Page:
• Postponed–The 2020 ACPA Chapter Committee Meeting, Vail. CO. The meeting was originally scheduled for mid-May.

Many ACPA chapter workshops and other industry events also have been canceled or postponed, and some are being rescheduled.  We encourage members and affiliates to check our web calendar on the ACPA home page ( for additional information. If you know about a canceled or postponed event, please email details to:

FHWA Concrete Clips: Aggregates

Editor’s note: In 2018, the Federal Highway Administration introduced “Concrete Clips,” a series of videos that inform viewers of  interesting and valuable information about concrete pavements, materials, testing methods, and much more. Since then, the FHWA has expanded the series. The entire series is definitely worth watching!  As such, we’ll be presenting a different video in the series in this and other issues of ACPA TODAY.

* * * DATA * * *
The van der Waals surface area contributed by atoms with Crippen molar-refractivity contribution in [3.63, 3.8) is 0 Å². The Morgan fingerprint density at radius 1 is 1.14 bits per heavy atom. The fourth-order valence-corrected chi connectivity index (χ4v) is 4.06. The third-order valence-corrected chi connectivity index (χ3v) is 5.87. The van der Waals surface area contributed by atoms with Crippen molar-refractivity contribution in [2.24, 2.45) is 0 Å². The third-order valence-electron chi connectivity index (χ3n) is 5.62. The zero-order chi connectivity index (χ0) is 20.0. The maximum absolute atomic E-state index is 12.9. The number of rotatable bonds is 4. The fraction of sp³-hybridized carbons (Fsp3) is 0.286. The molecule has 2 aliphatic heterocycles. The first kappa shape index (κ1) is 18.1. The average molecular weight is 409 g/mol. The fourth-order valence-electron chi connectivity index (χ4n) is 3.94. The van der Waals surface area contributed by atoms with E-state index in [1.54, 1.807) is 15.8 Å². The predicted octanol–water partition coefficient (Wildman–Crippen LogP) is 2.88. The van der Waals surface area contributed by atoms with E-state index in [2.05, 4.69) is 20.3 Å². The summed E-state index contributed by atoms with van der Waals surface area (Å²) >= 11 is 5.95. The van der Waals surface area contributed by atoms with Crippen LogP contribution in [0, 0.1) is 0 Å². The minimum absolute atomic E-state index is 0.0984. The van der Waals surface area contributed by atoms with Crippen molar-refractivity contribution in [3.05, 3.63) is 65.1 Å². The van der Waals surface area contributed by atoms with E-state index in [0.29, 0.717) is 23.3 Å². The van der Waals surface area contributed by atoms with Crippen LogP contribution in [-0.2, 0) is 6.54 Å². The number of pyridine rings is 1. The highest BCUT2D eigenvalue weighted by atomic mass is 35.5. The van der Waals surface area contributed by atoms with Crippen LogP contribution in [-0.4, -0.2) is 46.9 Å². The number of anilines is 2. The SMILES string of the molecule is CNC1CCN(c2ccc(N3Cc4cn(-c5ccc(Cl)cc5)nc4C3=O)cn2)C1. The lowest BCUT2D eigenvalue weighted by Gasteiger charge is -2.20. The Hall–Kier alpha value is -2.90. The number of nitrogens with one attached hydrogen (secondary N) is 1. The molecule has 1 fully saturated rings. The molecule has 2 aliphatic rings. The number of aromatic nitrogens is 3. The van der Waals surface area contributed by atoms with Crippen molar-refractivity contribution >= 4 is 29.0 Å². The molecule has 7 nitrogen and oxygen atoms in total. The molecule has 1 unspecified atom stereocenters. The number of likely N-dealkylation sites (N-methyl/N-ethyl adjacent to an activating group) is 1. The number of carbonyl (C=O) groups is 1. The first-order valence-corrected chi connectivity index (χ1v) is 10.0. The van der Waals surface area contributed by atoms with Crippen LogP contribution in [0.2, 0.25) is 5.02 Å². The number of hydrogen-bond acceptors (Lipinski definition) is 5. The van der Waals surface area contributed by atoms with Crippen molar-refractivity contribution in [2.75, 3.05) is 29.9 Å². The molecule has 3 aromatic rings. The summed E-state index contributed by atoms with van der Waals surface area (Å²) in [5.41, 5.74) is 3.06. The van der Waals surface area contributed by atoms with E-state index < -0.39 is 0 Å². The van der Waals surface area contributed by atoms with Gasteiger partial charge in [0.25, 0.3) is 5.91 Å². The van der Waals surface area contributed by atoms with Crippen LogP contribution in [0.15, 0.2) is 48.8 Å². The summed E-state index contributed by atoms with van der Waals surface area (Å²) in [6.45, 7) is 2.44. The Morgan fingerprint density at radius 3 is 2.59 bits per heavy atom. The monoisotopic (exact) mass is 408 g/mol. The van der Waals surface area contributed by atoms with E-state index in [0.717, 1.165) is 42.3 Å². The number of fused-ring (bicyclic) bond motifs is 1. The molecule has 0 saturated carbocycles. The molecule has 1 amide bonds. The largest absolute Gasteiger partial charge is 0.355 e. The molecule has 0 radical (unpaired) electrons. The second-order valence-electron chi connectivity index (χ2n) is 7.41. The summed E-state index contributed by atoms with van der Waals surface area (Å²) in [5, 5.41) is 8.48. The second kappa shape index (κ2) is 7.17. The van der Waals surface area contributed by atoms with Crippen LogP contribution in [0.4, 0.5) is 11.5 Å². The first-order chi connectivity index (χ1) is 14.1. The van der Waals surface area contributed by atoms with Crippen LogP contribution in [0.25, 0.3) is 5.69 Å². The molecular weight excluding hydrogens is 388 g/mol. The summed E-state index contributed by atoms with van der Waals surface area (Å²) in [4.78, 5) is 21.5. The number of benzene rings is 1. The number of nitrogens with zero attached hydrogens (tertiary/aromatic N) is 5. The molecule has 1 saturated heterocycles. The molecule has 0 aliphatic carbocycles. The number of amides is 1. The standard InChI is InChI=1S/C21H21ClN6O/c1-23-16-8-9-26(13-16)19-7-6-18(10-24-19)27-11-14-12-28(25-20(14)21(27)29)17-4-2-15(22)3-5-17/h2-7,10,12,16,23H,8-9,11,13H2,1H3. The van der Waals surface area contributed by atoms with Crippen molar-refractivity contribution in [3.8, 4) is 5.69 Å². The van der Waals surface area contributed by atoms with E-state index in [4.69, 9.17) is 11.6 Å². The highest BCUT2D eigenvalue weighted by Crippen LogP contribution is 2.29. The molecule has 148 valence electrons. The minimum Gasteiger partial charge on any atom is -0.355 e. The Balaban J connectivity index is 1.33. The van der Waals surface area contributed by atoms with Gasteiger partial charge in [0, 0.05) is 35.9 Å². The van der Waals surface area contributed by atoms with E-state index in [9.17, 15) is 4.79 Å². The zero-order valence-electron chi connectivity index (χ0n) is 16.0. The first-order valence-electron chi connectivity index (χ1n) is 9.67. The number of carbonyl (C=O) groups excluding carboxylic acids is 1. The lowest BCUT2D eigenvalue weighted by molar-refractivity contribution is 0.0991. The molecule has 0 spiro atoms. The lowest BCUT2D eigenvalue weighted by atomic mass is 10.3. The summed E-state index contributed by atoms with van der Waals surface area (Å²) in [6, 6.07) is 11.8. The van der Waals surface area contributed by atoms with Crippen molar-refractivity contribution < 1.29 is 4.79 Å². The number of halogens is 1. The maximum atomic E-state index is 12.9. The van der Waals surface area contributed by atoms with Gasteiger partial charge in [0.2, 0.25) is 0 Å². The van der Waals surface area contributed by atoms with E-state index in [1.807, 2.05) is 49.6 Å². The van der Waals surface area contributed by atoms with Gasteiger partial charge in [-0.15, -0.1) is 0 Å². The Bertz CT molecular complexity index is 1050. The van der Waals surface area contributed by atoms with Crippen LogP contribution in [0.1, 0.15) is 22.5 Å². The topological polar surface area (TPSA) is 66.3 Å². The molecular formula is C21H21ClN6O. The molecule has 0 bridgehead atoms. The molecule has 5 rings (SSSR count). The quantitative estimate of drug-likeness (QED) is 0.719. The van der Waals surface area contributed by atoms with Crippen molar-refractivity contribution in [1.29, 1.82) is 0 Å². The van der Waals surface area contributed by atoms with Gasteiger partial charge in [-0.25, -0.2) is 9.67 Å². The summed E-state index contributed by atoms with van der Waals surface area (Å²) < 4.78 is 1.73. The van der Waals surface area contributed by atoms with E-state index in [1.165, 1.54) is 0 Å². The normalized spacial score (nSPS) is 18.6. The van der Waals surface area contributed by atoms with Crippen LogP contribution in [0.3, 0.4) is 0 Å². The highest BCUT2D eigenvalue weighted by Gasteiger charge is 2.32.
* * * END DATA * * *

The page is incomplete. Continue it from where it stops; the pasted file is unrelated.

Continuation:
The FHWA’s video, “Aggregates for Concrete Paving Mixtures,” describes the basic building blocks of concrete, the hydration process, and the role of fine and coarse aggregates in concrete. The video then provides details about the purpose and value of sieve sizes and the important role they play in formulating quality concrete mixtures.

The 12.5-minute video explains why crushed limestone has emerged as the most common coarse aggregate. It also describes the importance of proper cleanliness and gradation, as well as the fundamentals of aggregate gradation. The characteristics of good quality aggregates are also described, as are the ASTM test methods for testing aggregates.